Over perhaps many lifetimes through altruism and good works for others, we gradually awaken our Noetic, spiritual mind, still largely dormant today. We begin to recognize that selfless living is the true gateway to spiritual self-awareness. The all-seeing-eye is awakened by replacing our daily humdrum cogitation, reactive monkey-mind, with intuition and altruism, and practical service to others.
- H. P. Blavatsky, Psychic and Noëtic Action
Just as self-knowledge is acquired through “loving deeds,” altruism once awakened, Blavatsky says in The Key to Theosophy, becomes “an integral part of self-development.”
“In sociology, as in all branches of true science, the law of universal causation holds good. But this causation necessarily implies, as its logical outcome, that human solidarity on which Theosophy so strongly insists. If the action of one reacts on the lives of all, and this is the true scientific idea, then it is only by all men becoming brothers and all women sisters,
and by all practicing in their daily lives true brotherhood and true sisterhood, that the real human solidarity, which lies at the root of the elevation of the human race, can ever be attained.
“It is this action and interaction, this true brotherhood and sisterhood, in which each shall live for all and all for each, which is one of the fundamental Theosophical principles that every Theosophist should be bound, not only to teach but to carry out in his or her individual life.”
- H. P. Blavatsky, The Key to Theosophy, Section 12, What is Practical Theosophy
Bottom-up experience also works. We benefit both from deductive and inductive methods. “The Secret Doctrine points where the lines of evolution and involution meet,” William Q. Judge wrote in The Synthesis of Occult Science, “this is the point where matter and spirit clasp hands…
and where the rising animal stands face to face with the fallen god — for all natures meet and mingle in man.
“Without Karma and Reincarnation evolution is but a fragment; a process whose beginnings are unknown, and whose outcome cannot be discerned; a glimpse of what might be; a hope of what should be.”
“But in the light of Karma and Reincarnation evolution becomes the logic of what must be. The links in the chain of being are all filled in, and the circles of reason and of life are complete. Karma gives the eternal law of action, and Reincarnation furnishes the boundless field for its display.”
- William Q. Judge, The Synthesis of Occult Science
The Life Journey
“I am more than my physical body — we’re not physical beings. Actually, being in a body is an alien state of consciousness. Our religious concepts of heaven and hell are not accurate at all. Life and afterlife, it’s all interconnected.” – William Buhlman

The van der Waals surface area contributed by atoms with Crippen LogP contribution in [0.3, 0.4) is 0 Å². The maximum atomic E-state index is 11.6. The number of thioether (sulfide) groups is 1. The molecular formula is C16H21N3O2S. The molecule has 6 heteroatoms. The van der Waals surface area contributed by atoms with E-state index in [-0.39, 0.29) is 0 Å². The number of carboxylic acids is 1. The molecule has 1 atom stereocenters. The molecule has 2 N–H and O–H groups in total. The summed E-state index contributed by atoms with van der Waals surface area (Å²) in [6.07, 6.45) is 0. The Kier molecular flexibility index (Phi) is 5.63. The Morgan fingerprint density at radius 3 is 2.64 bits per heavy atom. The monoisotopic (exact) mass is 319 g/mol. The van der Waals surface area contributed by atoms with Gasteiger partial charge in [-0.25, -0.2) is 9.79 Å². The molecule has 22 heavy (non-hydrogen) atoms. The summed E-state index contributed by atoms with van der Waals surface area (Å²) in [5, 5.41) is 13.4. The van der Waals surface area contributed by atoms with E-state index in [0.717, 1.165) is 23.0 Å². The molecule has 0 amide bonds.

An ending is just a new
beginning in disguise.
– K. Clemans
The stage humanity is at now, this is our opportunity, the moment we “struggled so hard to reach,” Judge wrote of this challenging duality in Synthesis of Occult Science, how “Self-consciousness, which from the animal plane looking upward is the beginning of perfection, from the divine plane looking downward is the perfection of selfishness and the curse of separateness.”
Nevertheless, the spiritual eye of light is more and more activated as we progress through wisely appointed evolutionary stages and reincarnations. These stages are necessary to finally achieve what is in W. Q. Judge’s words, “conscious god-hood” — all while living a human existence on Earth.
Getting back the memory of other lives is really the whole of the process,
and if some people don’t understand certain things it is either because they have not got to that point in their other lives or because no glimmer of memory has yet come.”
- W. Q. Judge, Letters That Have Helped Me, Vol. 2, Letter 5
“Many religions believe in reincarnation, but for most Christians, it’s not something they expect. So when memories of past lives hit them, it can come as an unwelcome surprise.”
“I never was a believer in reincarnation,” said Patricia Austrian, until her four-year-old son Edward revealed a disabling memory from a past life.
Occult cosmogenesis and anthropogenesis encompass everything in manifestation from atoms to zebras. But here we are considering only the human cycles leading to the emergence of the spiritual mind.
We are caught in the middle at this stage of development, according to Theosophy, between spiritual and material concerns.
Like Arjuna (everyman) in his chariot, (representing the human body) — we are juxtaposed by the charioteer Krishna (the Higher Self), thrust between two opposing armies — symbolizing, broadly speaking, spirit and matter, or our dual nature.
The dialog between Arjuna (humanity) and the Higher Self, Krishna, continues for eighteen Chapters in the Bhagavad-Gita
when the entire time the arrows are flying — which is a metaphor for the tests of Earth life and afterlife.
“Human or Humanity means the Thinker on earth,” The Eternal Verities explains: — “humus = earth, man = to think.” The word “man” comes from the Sanskrit word “manas” meaning the mind.
Because men lived as brothers, so long as the Gods were their parents and teachers, the Golden Age lasted.
“Then all men knew the same truth and spoke the same language. But the time came when men must put their knowledge to the test.”
Coming of Age
“When the Gods departed and left them to work out their own destiny, as parents do now when their children come of age,” says the “It was then that many forgot the Real, and began to think that forms and appearances were real, instead.”
Knowing the cycles when they can most help, great Teachers come from age to age to remind men of what once they knew of the eternal truths about nature and man.
Love can exist without form,
but no form can exist without Love.
– H. P. Blavatsky, Love With An Object